A constitutive model for the compression behavior of Old Alluvium
Author(s)Nikolinakou, Maria-Aikaterini, 1976-
Massachusetts Institute of Technology. Dept. of Civil and Environmental Engineering.
Andrew J. Whittle.
MetadataShow full item record
Old Alluvium is classified as a transported, in-situ weathered tropical soil, and represents a class of geomaterials that have a complex microstructure, including cemented aggregates at the meso-scale and groups of clay stacks at the micro-scale. Despite the presence of significant fractions of nontronite (smectite species), the activity of charged clay particles is initially masked by the aggregation of iron oxides. Compression loading breaks the cementation at the meso-scale and causes physico-chemical changes at the micro-scale, which reveal the expansive characteristics of the clay minerals. It is difficult to achieve a fully disaggregated condition (through mechanical mixing or selective chemical dissolution) and hence, there is little practical value in referencing properties of the intact soil to a hypothetical disaggregated or intrinsic state as proposed for other bonded soils. The proposed formulation describes the variation of compressibility according to a measure of the microstructural changes using the Cation Exchange Capacity as a state variable. Upon load reversal, a model based on double layer theory is integrated to predict macroscopic volumetric expansion due to the swelling of the nontronitic clay fraction. This behavior is also linked to the Cation Exchange Capacity through the preconsolidation stress level, and hence, can accommodate changes in the clay swelling potential caused by mechanical or physicochemical loading. The model parameters depend on the compression characteristics of the intact soil, on measurements of the Cation Exchange Capacity in the intact and partially disaggregated states, on the amount of expandable minerals in the microstructure and on the initial hydration of the clay stacks.(cont.) Overall, the proposed formulation introduces a new way of modeling the compression of bonded materials with evolving microstructural characteristics, which does not require a unique reference state. It builds the swelling response directly on the physicochemical characteristics of the soil. The thesis also includes an experimental program on block samples obtained from a tunneling project in San Juan, Puerto Rico. The laboratory data was used for the calibration and detailed validation of model predictions. The proposed formulation enables predictions of expected engineering properties through the vertical weathering profile of the Old Alluvium.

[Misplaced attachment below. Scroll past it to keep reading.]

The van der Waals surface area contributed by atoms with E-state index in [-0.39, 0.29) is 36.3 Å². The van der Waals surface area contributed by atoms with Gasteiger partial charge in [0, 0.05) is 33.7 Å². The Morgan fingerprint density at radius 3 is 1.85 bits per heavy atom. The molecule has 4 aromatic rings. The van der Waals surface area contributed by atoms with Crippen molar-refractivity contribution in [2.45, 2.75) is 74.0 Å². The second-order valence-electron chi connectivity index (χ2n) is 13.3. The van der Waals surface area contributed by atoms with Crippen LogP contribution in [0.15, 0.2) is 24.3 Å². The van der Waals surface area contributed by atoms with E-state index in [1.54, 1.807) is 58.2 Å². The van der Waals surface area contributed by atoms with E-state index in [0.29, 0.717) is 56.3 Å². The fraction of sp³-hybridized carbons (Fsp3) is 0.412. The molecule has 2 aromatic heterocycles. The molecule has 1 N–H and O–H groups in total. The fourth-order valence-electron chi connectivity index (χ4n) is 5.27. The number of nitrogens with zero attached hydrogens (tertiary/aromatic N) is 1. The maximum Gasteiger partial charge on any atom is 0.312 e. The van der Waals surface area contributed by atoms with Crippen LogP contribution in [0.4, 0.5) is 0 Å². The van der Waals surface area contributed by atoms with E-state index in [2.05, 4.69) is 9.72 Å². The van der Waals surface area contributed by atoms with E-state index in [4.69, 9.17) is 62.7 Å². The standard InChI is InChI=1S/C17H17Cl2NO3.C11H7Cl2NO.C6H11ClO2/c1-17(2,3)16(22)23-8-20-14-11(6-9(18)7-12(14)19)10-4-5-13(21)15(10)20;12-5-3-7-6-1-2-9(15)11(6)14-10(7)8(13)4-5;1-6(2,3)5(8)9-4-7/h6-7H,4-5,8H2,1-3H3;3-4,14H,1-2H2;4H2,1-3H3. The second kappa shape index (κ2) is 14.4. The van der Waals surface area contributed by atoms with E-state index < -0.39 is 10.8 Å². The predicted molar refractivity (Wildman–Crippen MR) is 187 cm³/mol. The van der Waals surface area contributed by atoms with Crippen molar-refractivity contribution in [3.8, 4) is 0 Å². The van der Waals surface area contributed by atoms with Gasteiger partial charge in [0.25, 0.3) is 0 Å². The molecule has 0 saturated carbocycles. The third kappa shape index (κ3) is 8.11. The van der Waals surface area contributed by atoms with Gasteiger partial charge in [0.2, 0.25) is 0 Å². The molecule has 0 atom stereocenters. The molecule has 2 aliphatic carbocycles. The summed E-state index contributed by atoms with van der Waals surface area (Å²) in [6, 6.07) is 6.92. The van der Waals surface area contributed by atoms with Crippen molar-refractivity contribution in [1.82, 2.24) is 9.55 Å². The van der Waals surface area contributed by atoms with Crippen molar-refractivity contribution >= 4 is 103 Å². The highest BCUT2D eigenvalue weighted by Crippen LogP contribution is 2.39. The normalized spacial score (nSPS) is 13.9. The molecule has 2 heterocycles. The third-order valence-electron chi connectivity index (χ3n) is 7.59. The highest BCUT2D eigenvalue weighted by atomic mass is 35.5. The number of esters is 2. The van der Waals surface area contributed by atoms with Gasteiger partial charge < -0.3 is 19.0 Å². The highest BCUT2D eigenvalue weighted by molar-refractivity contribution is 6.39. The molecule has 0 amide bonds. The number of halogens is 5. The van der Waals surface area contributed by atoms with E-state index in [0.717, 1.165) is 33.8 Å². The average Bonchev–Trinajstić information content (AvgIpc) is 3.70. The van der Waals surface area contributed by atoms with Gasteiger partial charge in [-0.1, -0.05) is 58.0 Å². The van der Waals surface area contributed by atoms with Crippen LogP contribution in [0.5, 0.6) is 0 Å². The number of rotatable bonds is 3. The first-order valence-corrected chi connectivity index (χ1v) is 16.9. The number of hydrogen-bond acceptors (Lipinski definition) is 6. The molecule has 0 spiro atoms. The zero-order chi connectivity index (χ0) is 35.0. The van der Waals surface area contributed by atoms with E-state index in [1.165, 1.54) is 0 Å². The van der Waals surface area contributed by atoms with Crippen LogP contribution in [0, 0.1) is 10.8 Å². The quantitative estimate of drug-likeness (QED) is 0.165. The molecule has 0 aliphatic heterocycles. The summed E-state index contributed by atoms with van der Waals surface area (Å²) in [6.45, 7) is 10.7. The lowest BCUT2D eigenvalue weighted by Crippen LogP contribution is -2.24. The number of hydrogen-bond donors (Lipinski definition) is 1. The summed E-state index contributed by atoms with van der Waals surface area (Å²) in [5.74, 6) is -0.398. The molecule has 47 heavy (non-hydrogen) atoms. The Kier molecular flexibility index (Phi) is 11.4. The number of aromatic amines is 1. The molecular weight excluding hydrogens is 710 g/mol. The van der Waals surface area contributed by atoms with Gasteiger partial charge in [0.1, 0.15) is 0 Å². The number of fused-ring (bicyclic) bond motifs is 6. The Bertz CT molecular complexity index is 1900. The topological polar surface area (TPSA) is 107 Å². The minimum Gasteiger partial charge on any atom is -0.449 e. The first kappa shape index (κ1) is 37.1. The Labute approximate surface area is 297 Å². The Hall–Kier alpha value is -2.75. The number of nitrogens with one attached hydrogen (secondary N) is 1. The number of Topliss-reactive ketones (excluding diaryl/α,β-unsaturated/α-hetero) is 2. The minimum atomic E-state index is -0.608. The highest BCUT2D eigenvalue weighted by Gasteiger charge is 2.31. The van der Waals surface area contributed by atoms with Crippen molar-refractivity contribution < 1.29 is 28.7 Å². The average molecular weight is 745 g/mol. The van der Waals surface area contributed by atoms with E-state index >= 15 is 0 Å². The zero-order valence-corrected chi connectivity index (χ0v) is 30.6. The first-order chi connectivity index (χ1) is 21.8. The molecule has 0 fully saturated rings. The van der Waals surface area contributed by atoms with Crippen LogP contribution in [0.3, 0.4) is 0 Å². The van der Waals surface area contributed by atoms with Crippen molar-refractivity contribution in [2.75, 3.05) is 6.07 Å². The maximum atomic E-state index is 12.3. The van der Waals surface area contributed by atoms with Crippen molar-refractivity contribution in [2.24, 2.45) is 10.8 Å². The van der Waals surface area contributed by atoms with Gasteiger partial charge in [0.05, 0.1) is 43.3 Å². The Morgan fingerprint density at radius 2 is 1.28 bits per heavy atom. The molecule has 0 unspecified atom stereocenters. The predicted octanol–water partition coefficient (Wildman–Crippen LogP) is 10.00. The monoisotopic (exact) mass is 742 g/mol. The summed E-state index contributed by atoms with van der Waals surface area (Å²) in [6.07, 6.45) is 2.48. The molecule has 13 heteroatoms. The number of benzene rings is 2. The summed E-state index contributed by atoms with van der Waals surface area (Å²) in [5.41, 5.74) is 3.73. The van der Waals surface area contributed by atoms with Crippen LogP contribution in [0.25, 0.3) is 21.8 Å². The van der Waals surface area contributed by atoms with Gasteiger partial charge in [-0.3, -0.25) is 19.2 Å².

Thesis (Sc. D.)--Massachusetts Institute of Technology, Dept. of Civil and Environmental Engineering, 2008.Includes bibliographical references.
DepartmentMassachusetts Institute of Technology. Department of Civil and Environmental Engineering
Massachusetts Institute of Technology
Civil and Environmental Engineering.